Discomfit and Discomfort

I asked our 40 or so followers on Facebook this question:

DISCOMFIT what does it mean? (Don’t look it up.)

We got the typical smartenheimer responses:

It’s when you just can’t quite find the right position setting for the cushy recliner you’re sitting in. 

It’s a portmanteau for the formerly ubiquitous disco ombré outfit, aka a “doo”.

When a guy from Brooklyn is ordering French food. “I’ll have discomfit, not dat one.”

Causes discomfort, and doesn’t really fit, but I’m gonna make it fit? Like that cute pair of shoes I have…. Or my skinny jeans…

To make uncomfortable in a general sense. Or was I supposed to remark with a witty faux-guess?

Thank you, Marianne. Yes, most people think discomfit is the same as discomfort, and they’re sorta kinda right.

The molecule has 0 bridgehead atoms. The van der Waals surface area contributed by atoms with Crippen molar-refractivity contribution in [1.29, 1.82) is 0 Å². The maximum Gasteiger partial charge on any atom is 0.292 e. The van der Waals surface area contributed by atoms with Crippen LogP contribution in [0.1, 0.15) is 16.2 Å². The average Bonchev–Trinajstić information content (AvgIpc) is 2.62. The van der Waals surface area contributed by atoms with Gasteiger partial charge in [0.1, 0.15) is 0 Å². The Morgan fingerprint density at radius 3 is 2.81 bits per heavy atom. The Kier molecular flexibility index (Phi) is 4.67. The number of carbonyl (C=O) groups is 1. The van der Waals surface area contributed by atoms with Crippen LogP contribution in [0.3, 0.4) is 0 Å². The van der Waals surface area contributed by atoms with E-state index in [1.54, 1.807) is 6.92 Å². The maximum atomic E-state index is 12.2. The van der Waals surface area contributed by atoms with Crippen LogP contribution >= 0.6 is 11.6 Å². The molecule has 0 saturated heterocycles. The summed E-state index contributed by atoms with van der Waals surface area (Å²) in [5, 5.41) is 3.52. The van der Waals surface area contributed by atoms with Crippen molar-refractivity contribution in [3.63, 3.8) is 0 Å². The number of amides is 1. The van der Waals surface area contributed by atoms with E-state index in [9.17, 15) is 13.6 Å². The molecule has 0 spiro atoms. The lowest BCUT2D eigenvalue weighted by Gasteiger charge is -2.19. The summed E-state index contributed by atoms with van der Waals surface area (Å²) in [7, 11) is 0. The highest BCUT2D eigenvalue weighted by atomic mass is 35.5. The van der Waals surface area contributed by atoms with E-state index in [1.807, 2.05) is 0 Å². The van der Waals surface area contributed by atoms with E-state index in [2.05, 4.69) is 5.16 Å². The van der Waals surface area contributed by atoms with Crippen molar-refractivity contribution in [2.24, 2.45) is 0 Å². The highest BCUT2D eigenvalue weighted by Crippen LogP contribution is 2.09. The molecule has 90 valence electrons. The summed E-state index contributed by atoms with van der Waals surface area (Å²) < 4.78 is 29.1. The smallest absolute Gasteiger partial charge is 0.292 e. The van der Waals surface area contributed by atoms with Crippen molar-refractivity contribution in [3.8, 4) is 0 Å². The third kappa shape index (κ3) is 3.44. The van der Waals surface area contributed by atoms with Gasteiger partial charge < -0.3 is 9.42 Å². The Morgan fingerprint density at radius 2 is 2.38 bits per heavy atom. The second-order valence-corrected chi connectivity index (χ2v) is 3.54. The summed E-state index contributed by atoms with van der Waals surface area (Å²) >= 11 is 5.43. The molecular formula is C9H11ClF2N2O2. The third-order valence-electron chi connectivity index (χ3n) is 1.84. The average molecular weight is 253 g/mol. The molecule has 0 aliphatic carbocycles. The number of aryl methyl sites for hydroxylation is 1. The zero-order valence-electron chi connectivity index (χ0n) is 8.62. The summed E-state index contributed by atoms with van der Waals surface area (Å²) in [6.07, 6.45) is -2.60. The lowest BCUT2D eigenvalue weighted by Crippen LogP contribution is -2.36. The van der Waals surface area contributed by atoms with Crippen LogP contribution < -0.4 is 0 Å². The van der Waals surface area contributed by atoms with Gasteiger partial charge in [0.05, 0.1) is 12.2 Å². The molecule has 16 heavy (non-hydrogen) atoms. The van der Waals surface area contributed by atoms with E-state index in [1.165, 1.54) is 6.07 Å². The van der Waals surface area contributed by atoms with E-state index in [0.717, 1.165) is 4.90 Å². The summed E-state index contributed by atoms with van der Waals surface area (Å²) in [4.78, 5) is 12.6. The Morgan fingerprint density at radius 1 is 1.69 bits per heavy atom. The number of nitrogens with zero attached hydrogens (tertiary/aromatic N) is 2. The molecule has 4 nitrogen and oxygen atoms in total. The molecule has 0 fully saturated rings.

DISCOMFIT: “Make (someone) feel uneasy or embarrassed.”  Oxford English Dictionary

DISCOMFORT: “Make (someone) feel anxious or embarrassed.”  — Oxford English Dictionary

So why do we have two words that mean roughly the same thing, and are they cognates?

The answers: because English is just weird that way, and no.

Discomfort comes from the French desconforter, which literally means “to rob of comfort, to dishearten.”

Discomfit also comes from the French desconfit, meaning “take apart.” In Middle English, discomfit originally meant “to defeat in battle.” Now it refers to taking one’s spirits apart as opposed to severing limbs.

Scott (the wiseacre who offered the Brooklyn “definition”) wasn’t too far off, then, because discomfit does indeed share an origin with confit. The French confire means “to preserve or assemble” (hence des-confire meaning “disassemble”) and gives rise not only to confit the food preparation, but also to confection.

So while discomfort and discomfit are not related, discomfit and confection are etymological cousins. That suggests all manner of word-geek coping strategies, since embarrassment is only a few cognates away from cake! (Also being torn apart in battle, but we’ll ignore that.)

— Otto E. Mezzo